First, I apologize for not writing more consistently. I have been wandering the world as I work. I had to make some decisions on how best to use my time without killing too many brain cells.
Second, I’ve been reflecting on how best I can serve you with this blog. I thought refining my focus would help me find the inspiration to write while giving you useful ideas and perspective.
I decided to base this blog on what shows up as “The Theme of the Week” when I’m teaching or coaching. There always seems to be one major theme that shows up for all my coaching clients on specific days. It is often carried over into my teaching.
The theme of this week was Making Major Life Decisions. This is a common theme for my clients since I attract Wanderers.
You make decisions all day long, many of them unconscious based on your past experiences, such as what to do first when you first wake up and what steps you take to drive your car out of the driveway. Other decisions require some deliberation, such as what clothing to wear or what street to turn onto.
Your major life and work decisions are more time-consuming, brain-confusing and scary enough to make a normally-confident woman feel as if she has gone mad.
The problem is that you want to make “the right decision.” Most likely, there is no possible way for you to know at this moment what will happen to you in the future regardless of what choice you make.
The only data you have is what you know to be true and how you feel about each choice RIGHT NOW. Everything else is speculation that may or may not come true.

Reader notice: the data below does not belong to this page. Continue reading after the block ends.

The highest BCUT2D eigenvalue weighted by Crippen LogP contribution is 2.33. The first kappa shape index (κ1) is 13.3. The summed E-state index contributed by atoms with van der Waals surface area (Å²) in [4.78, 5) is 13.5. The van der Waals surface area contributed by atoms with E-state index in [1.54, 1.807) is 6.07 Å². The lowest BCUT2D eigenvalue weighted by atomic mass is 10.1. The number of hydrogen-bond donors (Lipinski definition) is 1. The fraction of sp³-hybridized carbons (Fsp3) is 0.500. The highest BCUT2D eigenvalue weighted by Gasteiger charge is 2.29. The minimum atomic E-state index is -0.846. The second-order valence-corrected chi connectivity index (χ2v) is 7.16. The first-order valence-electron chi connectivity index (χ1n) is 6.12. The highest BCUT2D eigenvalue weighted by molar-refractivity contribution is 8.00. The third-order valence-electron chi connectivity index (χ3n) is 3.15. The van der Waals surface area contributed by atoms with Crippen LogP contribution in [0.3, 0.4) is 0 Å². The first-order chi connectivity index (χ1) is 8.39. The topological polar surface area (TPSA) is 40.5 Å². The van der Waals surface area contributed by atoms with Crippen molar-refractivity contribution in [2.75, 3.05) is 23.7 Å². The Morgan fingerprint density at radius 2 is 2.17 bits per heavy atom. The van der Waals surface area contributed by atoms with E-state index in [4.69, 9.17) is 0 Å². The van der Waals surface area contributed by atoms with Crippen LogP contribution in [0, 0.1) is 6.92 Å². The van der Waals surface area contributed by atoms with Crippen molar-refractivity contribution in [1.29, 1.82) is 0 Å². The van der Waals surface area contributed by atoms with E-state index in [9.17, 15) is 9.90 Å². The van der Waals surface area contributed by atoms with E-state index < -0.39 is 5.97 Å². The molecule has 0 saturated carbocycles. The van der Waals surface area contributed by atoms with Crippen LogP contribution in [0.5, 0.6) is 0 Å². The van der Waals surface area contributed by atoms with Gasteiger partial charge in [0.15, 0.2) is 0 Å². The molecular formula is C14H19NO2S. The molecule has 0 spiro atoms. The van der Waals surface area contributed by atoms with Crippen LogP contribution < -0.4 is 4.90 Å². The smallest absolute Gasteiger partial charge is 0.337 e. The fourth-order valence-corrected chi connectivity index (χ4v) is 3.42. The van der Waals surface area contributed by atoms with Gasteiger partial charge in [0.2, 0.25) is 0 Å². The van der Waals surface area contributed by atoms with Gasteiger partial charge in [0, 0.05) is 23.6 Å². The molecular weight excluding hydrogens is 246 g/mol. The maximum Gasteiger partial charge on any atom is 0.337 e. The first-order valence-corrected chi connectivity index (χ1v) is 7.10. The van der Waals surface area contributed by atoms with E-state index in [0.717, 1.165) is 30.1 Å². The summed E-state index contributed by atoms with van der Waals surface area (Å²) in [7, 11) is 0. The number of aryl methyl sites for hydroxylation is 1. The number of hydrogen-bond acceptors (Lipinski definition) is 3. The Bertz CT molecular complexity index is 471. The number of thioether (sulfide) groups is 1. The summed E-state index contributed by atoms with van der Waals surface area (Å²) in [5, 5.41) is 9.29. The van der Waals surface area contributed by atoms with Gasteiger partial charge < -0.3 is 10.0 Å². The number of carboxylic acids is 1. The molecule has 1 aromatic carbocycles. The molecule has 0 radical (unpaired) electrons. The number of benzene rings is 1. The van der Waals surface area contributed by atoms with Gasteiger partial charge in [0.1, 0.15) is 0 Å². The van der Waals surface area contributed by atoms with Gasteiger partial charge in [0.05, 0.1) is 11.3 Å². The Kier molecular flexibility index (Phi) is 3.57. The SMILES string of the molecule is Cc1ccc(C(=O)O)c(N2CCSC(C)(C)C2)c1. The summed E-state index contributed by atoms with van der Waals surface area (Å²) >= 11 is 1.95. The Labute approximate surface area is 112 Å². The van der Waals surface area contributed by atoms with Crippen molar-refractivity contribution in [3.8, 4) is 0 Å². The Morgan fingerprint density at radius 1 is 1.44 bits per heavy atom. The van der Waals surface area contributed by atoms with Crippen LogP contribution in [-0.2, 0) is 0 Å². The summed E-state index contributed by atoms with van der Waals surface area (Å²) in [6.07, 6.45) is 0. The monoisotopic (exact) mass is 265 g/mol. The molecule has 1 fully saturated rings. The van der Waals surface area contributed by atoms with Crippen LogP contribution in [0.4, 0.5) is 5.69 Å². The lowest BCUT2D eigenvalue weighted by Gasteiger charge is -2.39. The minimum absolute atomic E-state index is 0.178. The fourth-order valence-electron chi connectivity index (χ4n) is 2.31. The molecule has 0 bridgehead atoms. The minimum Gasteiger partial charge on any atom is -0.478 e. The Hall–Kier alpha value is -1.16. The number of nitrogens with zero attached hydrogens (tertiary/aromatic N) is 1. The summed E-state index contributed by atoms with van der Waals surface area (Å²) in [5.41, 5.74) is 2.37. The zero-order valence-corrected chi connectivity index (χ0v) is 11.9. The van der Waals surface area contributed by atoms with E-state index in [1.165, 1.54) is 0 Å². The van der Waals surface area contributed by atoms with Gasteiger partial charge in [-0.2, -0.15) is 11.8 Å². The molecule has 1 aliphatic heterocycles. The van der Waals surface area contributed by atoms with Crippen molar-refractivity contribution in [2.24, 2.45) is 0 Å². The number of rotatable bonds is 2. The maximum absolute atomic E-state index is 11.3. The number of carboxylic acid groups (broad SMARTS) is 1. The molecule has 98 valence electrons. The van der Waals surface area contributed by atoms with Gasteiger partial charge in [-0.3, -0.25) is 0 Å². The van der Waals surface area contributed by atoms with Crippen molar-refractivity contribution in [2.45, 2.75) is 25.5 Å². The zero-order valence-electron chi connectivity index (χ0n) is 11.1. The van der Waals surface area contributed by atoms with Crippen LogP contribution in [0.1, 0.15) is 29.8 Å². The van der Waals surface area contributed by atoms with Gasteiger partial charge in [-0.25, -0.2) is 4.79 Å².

Most of the decisions my clients bring to me relate to job or career choices. Most often, their current situation is tolerable if not good. Otherwise the choice would be easy. Therefore, the new option they are facing has some benefits today and paints a cool possibility for the future.
It’s the future possibility that messes with your mind. There is no way of knowing if this will be the chance of a lifetime or a big mistake.
Regardless, your decision-making is a crap shoot. There are pros and cons for each decision. Therefore, contrary to what a lot of coaches would do, I ask my clients to go to the dark side instead of focusing on the best possibilities.
First, let me say that it is likely that no decision will be wrong. You struggle most with decisions that offer two or more good options. Your angst with leaving a bad option is another issue altogether.
Therefore, when you can’t make a choice among good options, know that whatever you choose will turn out alright. You may have regrets for what you didn’t choose but that’s life. The more we age, the more regrets we can count up even when the decision we made was the best at the time. So my first question is:
1. Which choice will leave you with more regrets?
If the answer isn’t clear, I ask:
2. Looking at each choice, how difficult will it be to move on if it doesn’t work out? There is always another step beyond your current choice. Consider your choice as a part of the path instead of the destination.
3. If you had no choice and had to leave what you are doing today, would you be grateful for the new opportunity or just relieved to have the choice made for you? New opportunities are not necessarily gifts or omens sent by the universe. They show up when you do good work. You are not being ungrateful if you turn down an opportunity. You will get more offers in the future.
4. Which choice could leave you feeling more lonely, really? Although you may be offered a fabulous new challenge, you want to make sure your support system is intact regardless. It is easier to deal with disappointments when you have family, friends and a coach to reach out to. However, remember that you can deal with loneliness most anywhere so don’t use this as an excuse to relax your fear. Be realistic with this answer; it’s important.
No decision will be perfect. Most decisions seem to work out in the end. You aren’t crazy. You are blessed to have options for your life. So make your choice and hang on for the ride. You could be facing a similar decision next year.